# LINEPROB - Editorial

EASY

Simple Math

### PROBLEM

On a standard 2D grid, you draw a line between two lattice points, (x1, y1) and (x2, y2) respectively.

You wish to find the number of grid cells that the line crosses over. Ignore the grid cell if the line never actually enters inside the cell.

### EXPLANATION

Without loss of generality we may assume that

```x1 < x2 AND y1 < y2
```

Imagine that the line is actually a ray directed from (x1, y1) to (x2, y2); or from the bottom-left point to the top-right point. Let us take a non-trivial example and break the problem apart.

The image above extends the sample the problem statement has, a little bit further. It also offers some valuable insights

#### The smallest subproblem

The problem can be split into many subproblems. Each of these subproblems exisst for a line segment of the same length, embedded within a rectangle of the same dimensions.

But how do we know how many subproblems can we split the main problem into?

Insight 1
Everytime the ray touches a lattice point, a new smallest sub-problem may be built.

This can be seen in our example above. The line enters at the exact same angle in both the Cyan colored cells. Of course, the shape of the regions of cells the line goes through between consecutive lattice points will be exactly the same. So will be, the number of cells that the line goes through.

Insight 2
The problem can be split into exactly GCD(x2-x1,y2-y1) smallest subproblems.

From Insight 1, we know that we wish to know the number of lattice points the ray touches after starting from (x1, y1). Let

```Dx = (x2 - x1)
Dy = (y2 - y1)

x = x1 + Dx * t
y = y1 + Dy * t
```

We wish to find (x, y) which are integers for all

```t ∈ (0, 1]
```

t must divide both Dx and Dy. Since Dx and Dy are integers, t cannot be irrational. So let us assume that

```t = p / q
```

q must divide both Dx and Dy. For this, q must be a common divisor of Dx and Dy. In fact, we only need to consider the greatest common divisor of Dx and Dy. (For all other values of q, we can always multiply both p and q with a constant and the denominator will be the GCD of Dx and Dy - hence, it will be a redundant value of q to consider)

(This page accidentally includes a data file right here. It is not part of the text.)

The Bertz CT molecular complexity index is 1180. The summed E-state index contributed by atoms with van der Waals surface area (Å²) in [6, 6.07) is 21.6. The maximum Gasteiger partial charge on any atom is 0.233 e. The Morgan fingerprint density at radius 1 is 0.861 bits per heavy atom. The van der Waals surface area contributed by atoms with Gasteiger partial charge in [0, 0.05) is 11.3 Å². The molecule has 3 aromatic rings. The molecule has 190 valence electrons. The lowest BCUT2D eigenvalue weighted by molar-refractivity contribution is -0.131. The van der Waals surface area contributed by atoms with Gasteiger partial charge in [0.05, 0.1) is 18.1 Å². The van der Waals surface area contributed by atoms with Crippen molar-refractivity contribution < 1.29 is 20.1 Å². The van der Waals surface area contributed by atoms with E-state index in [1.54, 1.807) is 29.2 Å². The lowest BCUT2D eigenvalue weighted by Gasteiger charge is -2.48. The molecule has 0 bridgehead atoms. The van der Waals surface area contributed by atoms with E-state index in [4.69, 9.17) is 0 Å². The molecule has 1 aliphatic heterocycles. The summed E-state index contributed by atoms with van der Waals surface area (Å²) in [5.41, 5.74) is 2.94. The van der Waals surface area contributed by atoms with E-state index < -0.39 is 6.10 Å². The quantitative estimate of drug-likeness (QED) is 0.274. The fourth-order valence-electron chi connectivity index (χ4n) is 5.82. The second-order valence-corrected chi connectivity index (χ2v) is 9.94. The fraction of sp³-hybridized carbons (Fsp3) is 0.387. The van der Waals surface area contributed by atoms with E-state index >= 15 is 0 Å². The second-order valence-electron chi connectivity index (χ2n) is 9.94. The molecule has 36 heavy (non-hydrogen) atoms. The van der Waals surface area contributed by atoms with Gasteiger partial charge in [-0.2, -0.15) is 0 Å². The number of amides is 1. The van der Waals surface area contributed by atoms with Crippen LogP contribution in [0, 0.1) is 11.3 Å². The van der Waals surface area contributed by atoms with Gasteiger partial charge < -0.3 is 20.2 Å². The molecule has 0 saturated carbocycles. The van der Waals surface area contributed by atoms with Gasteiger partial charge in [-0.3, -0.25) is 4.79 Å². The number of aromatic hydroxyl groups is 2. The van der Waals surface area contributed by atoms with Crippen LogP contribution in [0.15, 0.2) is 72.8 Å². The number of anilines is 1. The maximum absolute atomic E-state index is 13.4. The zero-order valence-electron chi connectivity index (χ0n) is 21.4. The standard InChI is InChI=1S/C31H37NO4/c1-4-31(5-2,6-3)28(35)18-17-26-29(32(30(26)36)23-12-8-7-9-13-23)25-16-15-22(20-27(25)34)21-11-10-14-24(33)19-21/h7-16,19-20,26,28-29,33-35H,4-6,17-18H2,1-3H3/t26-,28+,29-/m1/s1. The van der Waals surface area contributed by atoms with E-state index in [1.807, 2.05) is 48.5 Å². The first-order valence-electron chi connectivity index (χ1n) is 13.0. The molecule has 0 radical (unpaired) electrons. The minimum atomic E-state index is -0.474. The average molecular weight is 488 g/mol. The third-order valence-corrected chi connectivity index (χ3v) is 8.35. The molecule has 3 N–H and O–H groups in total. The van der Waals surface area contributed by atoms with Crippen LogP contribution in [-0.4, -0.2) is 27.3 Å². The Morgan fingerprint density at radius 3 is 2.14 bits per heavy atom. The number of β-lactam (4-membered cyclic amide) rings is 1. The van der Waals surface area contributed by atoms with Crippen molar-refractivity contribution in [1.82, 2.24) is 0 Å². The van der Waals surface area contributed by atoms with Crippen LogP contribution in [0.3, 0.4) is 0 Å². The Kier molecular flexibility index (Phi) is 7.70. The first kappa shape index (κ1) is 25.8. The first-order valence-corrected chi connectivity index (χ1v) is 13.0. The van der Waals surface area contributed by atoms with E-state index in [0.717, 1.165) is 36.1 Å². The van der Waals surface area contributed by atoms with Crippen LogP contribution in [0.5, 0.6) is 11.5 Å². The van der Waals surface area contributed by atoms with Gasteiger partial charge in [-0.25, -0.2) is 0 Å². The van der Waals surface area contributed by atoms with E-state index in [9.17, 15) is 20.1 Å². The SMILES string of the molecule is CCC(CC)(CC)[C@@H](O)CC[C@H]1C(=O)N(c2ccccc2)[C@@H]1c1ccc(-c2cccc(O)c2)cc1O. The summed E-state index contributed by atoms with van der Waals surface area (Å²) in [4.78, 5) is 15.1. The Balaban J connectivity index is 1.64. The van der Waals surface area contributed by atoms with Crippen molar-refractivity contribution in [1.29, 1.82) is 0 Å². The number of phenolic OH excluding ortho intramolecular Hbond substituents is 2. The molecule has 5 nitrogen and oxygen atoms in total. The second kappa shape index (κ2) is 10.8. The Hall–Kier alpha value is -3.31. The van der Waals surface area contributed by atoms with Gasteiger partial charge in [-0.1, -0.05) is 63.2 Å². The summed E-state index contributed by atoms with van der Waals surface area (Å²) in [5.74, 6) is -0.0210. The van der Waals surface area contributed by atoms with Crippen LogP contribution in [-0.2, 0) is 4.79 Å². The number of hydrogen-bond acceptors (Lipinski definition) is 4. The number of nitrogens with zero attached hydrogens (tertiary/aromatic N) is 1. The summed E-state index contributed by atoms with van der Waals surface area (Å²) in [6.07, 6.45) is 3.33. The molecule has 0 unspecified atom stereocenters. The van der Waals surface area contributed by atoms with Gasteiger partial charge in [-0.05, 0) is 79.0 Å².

Thus

```q = GCD(Dx,Dy)
p = [1, 2 .., q]
```

To summerize, there are only GCD(Dx,Dy) smallest subproblems.

#### Solve the smallest subproblem

Now we are assured that the ray will not cross any other lattice points except the first and the last on its path. The only events the ray may enounter on its journey are

• cross a horizontal grid line
• cross a vertical grid line

Insight 3
The ray can never cross the same grid line twice.

Insight 4
The ray enters a new cell everytime it crosses a grid line.

Note in the image above

• The ray enters the cells filled with Green when the ray crosses a vertical grid line
• The ray enters the cells filled with Yellow when the ray crosses a horizontal grid line

Thus, we have a one by one mapping to the cells the ray enters, and the grid line the ray crosses. This means that we can simply add up the number of grid lines in a subproblem to calculate the number of cells the ray touches.

Hence the number of cells the ray touches in a subproblem is

```(Dx - 1) + (Dy - 1) + 1

Dx = difference in x-coordinate in subproblem
Dy = difference in y-coordinate in subproblem
```
• (Dx - 1) is the number of horizontal grid lines in the subproblem
• (Dy - 1) is the number of vertical grid lines in the subproblem
• 1 accounts for the initial cell the ray is in.

If you’re wondering why this simple insight won’t apply to the complete problem, consider the anomaly that when the ray crosses a lattice point, it crosses two grid lines, but enters only one new cell. That is why, we first break everything to a subproblem where this cannot happen.

#### Solve the problem

The answer can be calculated by the following pseudo-code.

```Dx = x2 - x1
Dy = y2 - y1

G = GCD(Dx,Dy)

dx = Dx / G
dy = Dy / G

answer = ((dx - 1) + (dy - 1) + 1) * G
```

Thus, the answer can be found in constant time.

### CODE COMMENTARY

There is a glorious pitfall left open for unaware participants.

The problem does not put any constraints on Dx and Dy. What if one of them is 0?

The GCD in this case is still well defined. The answer is well defined as well. If you follow the above calculation closely, you will automatically get an answer of 0. But you should be careful about your implementation.

### SETTER’S SOLUTION

Can be found here.

### TESTER’S SOLUTION

Can be found here.

9 Likes

Once you know how many lattice points exist it is just a simple application of principle of inclusion and exclusion which follows from the insights listed in the editorial. (Note: What I write here is a mere re wording of the editorial solution this is not a different approach)

Just consider the case when the bullet exits a cell. Every time the bullet exits a cell it crosses a vertical or horizontal line or both (and the converse also holds). Except when exiting through lattice points the bullet exits a cell either through a vertical line or a horizontal line but not both.

So in a given grid of axb size the answer is simply no. of times the bullet crosses vertical lines + no. of times the bullet crosses the horizontal lines - no. of lattice points.

Given the trajectory of the bullet it crosses the vertical lines exactly ‘a’ times and the horizontal lines exactly ‘b’ times. So the answer is simply a+b-gcd(a,b)

8 Likes

I do not understand that

``````Dx = (x2 - x1)
Dy = (y2 - y1)

x = x1 + Dx * t
y = y1 + Dy * t
``````